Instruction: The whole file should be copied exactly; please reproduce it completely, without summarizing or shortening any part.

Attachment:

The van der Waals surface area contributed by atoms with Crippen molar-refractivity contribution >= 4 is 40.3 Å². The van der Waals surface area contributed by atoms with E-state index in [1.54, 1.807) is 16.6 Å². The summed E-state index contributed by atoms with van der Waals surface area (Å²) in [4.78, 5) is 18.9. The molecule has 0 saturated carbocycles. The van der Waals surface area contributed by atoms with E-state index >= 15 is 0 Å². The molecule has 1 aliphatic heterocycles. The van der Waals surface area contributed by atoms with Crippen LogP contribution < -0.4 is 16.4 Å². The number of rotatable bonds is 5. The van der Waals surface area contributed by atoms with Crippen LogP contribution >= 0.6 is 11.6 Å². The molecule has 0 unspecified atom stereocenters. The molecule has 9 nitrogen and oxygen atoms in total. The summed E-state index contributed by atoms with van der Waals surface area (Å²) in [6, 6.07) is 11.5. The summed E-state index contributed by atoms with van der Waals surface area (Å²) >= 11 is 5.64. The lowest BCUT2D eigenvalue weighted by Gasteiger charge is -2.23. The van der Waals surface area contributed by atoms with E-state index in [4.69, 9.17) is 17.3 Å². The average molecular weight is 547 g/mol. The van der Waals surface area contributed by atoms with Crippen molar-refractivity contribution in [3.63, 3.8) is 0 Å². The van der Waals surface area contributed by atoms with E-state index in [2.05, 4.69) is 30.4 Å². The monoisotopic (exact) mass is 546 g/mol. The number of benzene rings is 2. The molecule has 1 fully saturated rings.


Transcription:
The van der Waals surface area contributed by atoms with Crippen molar-refractivity contribution >= 4 is 40.3 Å². The van der Waals surface area contributed by atoms with E-state index in [1.54, 1.807) is 16.6 Å². The summed E-state index contributed by atoms with van der Waals surface area (Å²) in [4.78, 5) is 18.9. The molecule has 0 saturated carbocycles. The van der Waals surface area contributed by atoms with E-state index >= 15 is 0 Å². The molecule has 1 aliphatic heterocycles. The van der Waals surface area contributed by atoms with Crippen LogP contribution < -0.4 is 16.4 Å². The number of rotatable bonds is 5. The van der Waals surface area contributed by atoms with Crippen LogP contribution >= 0.6 is 11.6 Å². The molecule has 0 unspecified atom stereocenters. The molecule has 9 nitrogen and oxygen atoms in total. The summed E-state index contributed by atoms with van der Waals surface area (Å²) in [6, 6.07) is 11.5. The summed E-state index contributed by atoms with van der Waals surface area (Å²) >= 11 is 5.64. The lowest BCUT2D eigenvalue weighted by Gasteiger charge is -2.23. The van der Waals surface area contributed by atoms with E-state index in [4.69, 9.17) is 17.3 Å². The average molecular weight is 547 g/mol. The van der Waals surface area contributed by atoms with Crippen molar-refractivity contribution in [3.63, 3.8) is 0 Å². The van der Waals surface area contributed by atoms with E-state index in [2.05, 4.69) is 30.4 Å². The monoisotopic (exact) mass is 546 g/mol. The number of benzene rings is 2. The molecule has 1 fully saturated rings.